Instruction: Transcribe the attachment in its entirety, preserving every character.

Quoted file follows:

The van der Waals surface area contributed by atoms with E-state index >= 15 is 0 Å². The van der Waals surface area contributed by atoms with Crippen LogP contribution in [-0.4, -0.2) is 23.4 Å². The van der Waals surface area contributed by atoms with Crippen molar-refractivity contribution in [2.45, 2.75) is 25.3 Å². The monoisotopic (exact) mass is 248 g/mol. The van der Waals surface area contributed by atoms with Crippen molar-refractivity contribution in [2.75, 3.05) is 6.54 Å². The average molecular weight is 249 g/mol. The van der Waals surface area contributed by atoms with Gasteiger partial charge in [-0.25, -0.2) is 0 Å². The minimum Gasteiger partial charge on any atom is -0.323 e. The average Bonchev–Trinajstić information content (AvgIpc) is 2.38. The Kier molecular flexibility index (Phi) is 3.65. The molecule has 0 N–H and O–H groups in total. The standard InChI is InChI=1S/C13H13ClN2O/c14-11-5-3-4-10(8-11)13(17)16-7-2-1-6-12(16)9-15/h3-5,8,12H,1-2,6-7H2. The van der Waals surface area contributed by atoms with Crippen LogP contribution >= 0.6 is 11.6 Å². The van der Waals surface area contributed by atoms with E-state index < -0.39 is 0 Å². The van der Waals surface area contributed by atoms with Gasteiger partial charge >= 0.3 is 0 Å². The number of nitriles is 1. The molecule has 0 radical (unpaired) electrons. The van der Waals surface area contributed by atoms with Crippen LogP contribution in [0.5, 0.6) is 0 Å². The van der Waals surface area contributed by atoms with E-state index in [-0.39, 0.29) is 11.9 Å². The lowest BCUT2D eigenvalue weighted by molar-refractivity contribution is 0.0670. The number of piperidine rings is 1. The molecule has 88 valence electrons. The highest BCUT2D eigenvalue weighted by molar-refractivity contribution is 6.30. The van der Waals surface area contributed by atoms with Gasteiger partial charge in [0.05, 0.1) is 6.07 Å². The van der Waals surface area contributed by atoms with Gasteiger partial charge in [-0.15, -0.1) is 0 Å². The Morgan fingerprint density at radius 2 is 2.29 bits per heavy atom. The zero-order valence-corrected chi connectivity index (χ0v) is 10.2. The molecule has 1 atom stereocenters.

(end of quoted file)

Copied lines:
The van der Waals surface area contributed by atoms with E-state index >= 15 is 0 Å². The van der Waals surface area contributed by atoms with Crippen LogP contribution in [-0.4, -0.2) is 23.4 Å². The van der Waals surface area contributed by atoms with Crippen molar-refractivity contribution in [2.45, 2.75) is 25.3 Å². The monoisotopic (exact) mass is 248 g/mol. The van der Waals surface area contributed by atoms with Crippen molar-refractivity contribution in [2.75, 3.05) is 6.54 Å². The average molecular weight is 249 g/mol. The van der Waals surface area contributed by atoms with Gasteiger partial charge in [-0.25, -0.2) is 0 Å². The minimum Gasteiger partial charge on any atom is -0.323 e. The average Bonchev–Trinajstić information content (AvgIpc) is 2.38. The Kier molecular flexibility index (Phi) is 3.65. The molecule has 0 N–H and O–H groups in total. The standard InChI is InChI=1S/C13H13ClN2O/c14-11-5-3-4-10(8-11)13(17)16-7-2-1-6-12(16)9-15/h3-5,8,12H,1-2,6-7H2. The van der Waals surface area contributed by atoms with Crippen LogP contribution >= 0.6 is 11.6 Å². The van der Waals surface area contributed by atoms with E-state index < -0.39 is 0 Å². The van der Waals surface area contributed by atoms with Gasteiger partial charge >= 0.3 is 0 Å². The number of nitriles is 1. The molecule has 0 radical (unpaired) electrons. The van der Waals surface area contributed by atoms with Crippen LogP contribution in [0.5, 0.6) is 0 Å². The van der Waals surface area contributed by atoms with E-state index in [-0.39, 0.29) is 11.9 Å². The lowest BCUT2D eigenvalue weighted by molar-refractivity contribution is 0.0670. The number of piperidine rings is 1. The molecule has 88 valence electrons. The highest BCUT2D eigenvalue weighted by molar-refractivity contribution is 6.30. The van der Waals surface area contributed by atoms with Gasteiger partial charge in [0.05, 0.1) is 6.07 Å². The van der Waals surface area contributed by atoms with Gasteiger partial charge in [-0.15, -0.1) is 0 Å². The Morgan fingerprint density at radius 2 is 2.29 bits per heavy atom. The zero-order valence-corrected chi connectivity index (χ0v) is 10.2. The molecule has 1 atom stereocenters.